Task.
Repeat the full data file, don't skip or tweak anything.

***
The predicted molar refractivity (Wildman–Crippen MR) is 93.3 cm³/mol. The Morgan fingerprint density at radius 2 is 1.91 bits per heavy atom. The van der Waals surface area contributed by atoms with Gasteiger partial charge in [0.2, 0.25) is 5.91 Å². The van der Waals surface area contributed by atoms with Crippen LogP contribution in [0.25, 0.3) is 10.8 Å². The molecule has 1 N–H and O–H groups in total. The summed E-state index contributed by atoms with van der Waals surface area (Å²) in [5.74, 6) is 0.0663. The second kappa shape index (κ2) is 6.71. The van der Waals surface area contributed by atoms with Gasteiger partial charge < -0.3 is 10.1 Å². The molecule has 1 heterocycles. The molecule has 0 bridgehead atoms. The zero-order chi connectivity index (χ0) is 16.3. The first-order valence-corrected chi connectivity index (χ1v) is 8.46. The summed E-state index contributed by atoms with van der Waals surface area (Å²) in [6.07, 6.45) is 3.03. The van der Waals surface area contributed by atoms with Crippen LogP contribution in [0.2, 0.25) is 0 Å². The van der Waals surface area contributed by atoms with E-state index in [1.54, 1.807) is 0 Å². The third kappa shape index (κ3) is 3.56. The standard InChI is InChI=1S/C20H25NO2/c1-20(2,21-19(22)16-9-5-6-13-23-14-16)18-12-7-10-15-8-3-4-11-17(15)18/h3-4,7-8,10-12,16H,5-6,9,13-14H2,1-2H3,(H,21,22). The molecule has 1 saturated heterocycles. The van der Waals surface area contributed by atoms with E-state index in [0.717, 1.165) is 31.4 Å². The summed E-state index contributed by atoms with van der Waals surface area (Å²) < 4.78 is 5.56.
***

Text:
The predicted molar refractivity (Wildman–Crippen MR) is 93.3 cm³/mol. The Morgan fingerprint density at radius 2 is 1.91 bits per heavy atom. The van der Waals surface area contributed by atoms with Gasteiger partial charge in [0.2, 0.25) is 5.91 Å². The van der Waals surface area contributed by atoms with Crippen LogP contribution in [0.25, 0.3) is 10.8 Å². The molecule has 1 N–H and O–H groups in total. The summed E-state index contributed by atoms with van der Waals surface area (Å²) in [5.74, 6) is 0.0663. The second kappa shape index (κ2) is 6.71. The van der Waals surface area contributed by atoms with Gasteiger partial charge < -0.3 is 10.1 Å². The molecule has 1 heterocycles. The molecule has 0 bridgehead atoms. The zero-order chi connectivity index (χ0) is 16.3. The first-order valence-corrected chi connectivity index (χ1v) is 8.46. The summed E-state index contributed by atoms with van der Waals surface area (Å²) in [6.07, 6.45) is 3.03. The van der Waals surface area contributed by atoms with Crippen LogP contribution in [0.2, 0.25) is 0 Å². The van der Waals surface area contributed by atoms with E-state index in [1.54, 1.807) is 0 Å². The third kappa shape index (κ3) is 3.56. The standard InChI is InChI=1S/C20H25NO2/c1-20(2,21-19(22)16-9-5-6-13-23-14-16)18-12-7-10-15-8-3-4-11-17(15)18/h3-4,7-8,10-12,16H,5-6,9,13-14H2,1-2H3,(H,21,22). The molecule has 1 saturated heterocycles. The van der Waals surface area contributed by atoms with E-state index in [0.717, 1.165) is 31.4 Å². The summed E-state index contributed by atoms with van der Waals surface area (Å²) < 4.78 is 5.56.